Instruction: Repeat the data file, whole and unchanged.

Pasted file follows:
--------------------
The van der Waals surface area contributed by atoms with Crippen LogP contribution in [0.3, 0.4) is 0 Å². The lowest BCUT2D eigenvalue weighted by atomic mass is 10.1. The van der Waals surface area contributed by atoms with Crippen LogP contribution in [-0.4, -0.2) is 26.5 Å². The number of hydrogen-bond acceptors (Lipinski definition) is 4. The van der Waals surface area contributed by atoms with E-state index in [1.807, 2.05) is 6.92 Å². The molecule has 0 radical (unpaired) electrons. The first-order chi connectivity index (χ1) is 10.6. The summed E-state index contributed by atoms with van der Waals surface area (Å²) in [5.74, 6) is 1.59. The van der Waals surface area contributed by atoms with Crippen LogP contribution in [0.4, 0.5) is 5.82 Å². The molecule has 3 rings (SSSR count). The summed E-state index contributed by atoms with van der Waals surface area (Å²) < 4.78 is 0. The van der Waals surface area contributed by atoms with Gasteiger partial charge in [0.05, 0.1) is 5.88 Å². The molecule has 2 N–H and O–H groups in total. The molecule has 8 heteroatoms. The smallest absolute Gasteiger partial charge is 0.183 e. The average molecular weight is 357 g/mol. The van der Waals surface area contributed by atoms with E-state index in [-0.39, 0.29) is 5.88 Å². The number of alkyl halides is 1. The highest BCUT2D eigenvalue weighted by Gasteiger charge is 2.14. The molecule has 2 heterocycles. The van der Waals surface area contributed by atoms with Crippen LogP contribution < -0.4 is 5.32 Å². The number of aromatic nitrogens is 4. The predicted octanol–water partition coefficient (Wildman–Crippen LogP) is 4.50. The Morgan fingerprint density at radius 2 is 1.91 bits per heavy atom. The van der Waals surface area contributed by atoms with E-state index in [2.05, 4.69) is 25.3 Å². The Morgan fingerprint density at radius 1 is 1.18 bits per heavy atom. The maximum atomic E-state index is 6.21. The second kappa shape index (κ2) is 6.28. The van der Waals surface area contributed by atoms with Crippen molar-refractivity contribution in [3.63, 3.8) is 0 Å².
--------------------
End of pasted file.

The van der Waals surface area contributed by atoms with Crippen LogP contribution in [0.3, 0.4) is 0 Å². The lowest BCUT2D eigenvalue weighted by atomic mass is 10.1. The van der Waals surface area contributed by atoms with Crippen LogP contribution in [-0.4, -0.2) is 26.5 Å². The number of hydrogen-bond acceptors (Lipinski definition) is 4. The van der Waals surface area contributed by atoms with E-state index in [1.807, 2.05) is 6.92 Å². The molecule has 0 radical (unpaired) electrons. The first-order chi connectivity index (χ1) is 10.6. The summed E-state index contributed by atoms with van der Waals surface area (Å²) in [5.74, 6) is 1.59. The van der Waals surface area contributed by atoms with Crippen LogP contribution in [0.4, 0.5) is 5.82 Å². The molecule has 3 rings (SSSR count). The summed E-state index contributed by atoms with van der Waals surface area (Å²) < 4.78 is 0. The van der Waals surface area contributed by atoms with Gasteiger partial charge in [0.05, 0.1) is 5.88 Å². The molecule has 2 N–H and O–H groups in total. The molecule has 8 heteroatoms. The smallest absolute Gasteiger partial charge is 0.183 e. The average molecular weight is 357 g/mol. The van der Waals surface area contributed by atoms with E-state index in [-0.39, 0.29) is 5.88 Å². The number of alkyl halides is 1. The highest BCUT2D eigenvalue weighted by Gasteiger charge is 2.14. The molecule has 2 heterocycles. The van der Waals surface area contributed by atoms with Crippen LogP contribution < -0.4 is 5.32 Å². The number of aromatic nitrogens is 4. The predicted octanol–water partition coefficient (Wildman–Crippen LogP) is 4.50. The Morgan fingerprint density at radius 2 is 1.91 bits per heavy atom. The van der Waals surface area contributed by atoms with E-state index in [2.05, 4.69) is 25.3 Å². The Morgan fingerprint density at radius 1 is 1.18 bits per heavy atom. The maximum atomic E-state index is 6.21. The second kappa shape index (κ2) is 6.28. The van der Waals surface area contributed by atoms with Crippen molar-refractivity contribution in [3.63, 3.8) is 0 Å².